Google has quietly launched new tools enabling web publishers to monetize their web audiences via subscriptions and contributions.
The online ad giant said its new Reader Revenue Manager product – accessible from within the existing Google Publisher Center – is designed to help publishers and creators easily paywall their content and charge for access to it on a subscription basis. The new offering is essentially an extension and repackaging of its existing “Subscribe with Google” technology, but it could enable Google to compete more directly with other subscription monetization tools and subscription-based creator platforms such as Substack.
“Reader Revenue Manager provides publisher solutions to deepen audience engagement and convert subscribers or contributors… Whether you already have a paywall or are just starting your reader revenue business, we have a solution to help you grow your publication,” Google’s marketing materials state.
With RRM, publishers can add snippets of Google code to their sites, specify subscription pricing, and begin accepting subscriptions or contributions quickly. Google passes the resulting revenue on to publishers, less a 5% fee, and subscribers are automatically signed in with their Google accounts on websites they’ve subscribed to. Publishers also have direct access to subscribers’ opted-in contact information in order to “own the relationship” with subscribers, the company said.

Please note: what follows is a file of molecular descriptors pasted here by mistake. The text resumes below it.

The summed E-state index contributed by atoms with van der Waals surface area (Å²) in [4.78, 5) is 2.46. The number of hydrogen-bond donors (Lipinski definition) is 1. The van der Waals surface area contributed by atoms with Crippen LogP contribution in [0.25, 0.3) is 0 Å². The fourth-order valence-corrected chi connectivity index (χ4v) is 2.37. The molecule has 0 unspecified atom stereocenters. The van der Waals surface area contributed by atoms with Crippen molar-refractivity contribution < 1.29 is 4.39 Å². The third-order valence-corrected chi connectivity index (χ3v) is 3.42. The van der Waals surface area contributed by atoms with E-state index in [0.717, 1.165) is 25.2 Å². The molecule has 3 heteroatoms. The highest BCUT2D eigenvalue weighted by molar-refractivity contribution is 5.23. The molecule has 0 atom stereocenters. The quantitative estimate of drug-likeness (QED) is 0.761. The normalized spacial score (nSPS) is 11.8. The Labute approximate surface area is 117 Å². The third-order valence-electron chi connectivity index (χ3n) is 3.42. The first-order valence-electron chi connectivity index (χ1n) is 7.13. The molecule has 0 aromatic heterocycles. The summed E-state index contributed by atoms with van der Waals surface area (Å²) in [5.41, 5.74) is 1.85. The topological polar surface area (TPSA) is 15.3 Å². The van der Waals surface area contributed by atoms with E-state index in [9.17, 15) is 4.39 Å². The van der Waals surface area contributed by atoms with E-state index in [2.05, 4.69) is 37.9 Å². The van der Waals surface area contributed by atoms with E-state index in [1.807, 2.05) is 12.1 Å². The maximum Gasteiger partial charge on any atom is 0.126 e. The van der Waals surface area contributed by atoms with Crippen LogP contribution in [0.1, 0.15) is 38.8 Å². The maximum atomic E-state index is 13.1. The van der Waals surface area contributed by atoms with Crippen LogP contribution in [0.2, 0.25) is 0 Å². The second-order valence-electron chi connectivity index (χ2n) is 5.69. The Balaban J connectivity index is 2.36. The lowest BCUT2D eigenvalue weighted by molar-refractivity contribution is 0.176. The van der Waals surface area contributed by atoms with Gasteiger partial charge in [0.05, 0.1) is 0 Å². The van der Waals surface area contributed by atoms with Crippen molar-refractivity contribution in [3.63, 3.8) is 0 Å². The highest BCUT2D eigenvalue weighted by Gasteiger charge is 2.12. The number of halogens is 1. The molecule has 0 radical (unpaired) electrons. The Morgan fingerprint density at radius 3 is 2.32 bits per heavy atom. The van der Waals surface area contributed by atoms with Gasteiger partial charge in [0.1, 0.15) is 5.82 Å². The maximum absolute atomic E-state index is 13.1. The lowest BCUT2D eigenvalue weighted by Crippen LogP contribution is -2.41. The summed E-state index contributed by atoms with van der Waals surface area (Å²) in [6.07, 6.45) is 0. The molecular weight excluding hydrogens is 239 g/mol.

Google also implied content from publishers using RRM could appear more prominently across its “surfaces”, which could include Google News, Discover and other Google features that surface publisher content. The product “was designed for publishers to help increase engagement by highlighting their content to readers during contextually relevant moments in Google products,” according to a tweet by Google’s News Initiative.
Publishers using RRM also have access to a new Subscribed Content report in Google’s search console, which is designed to help publishers understand how traffic from Google search queries is translating into subscriber revenue and to ensure any paywalled content is being recognized by Google correctly.
Google has been stepping up its focus on subscription models in recent years, most notably via its Google News Initiative and related programs. It remains to be seen how that focus and investment will evolve given Google’s overwhelming reliance on advertising revenue. But, as it becomes clear that a mix of revenue streams is the most effective and sustainable way to support high-quality content and journalism, Google’s interest in subscription-based revenue models and tools may not be temporary.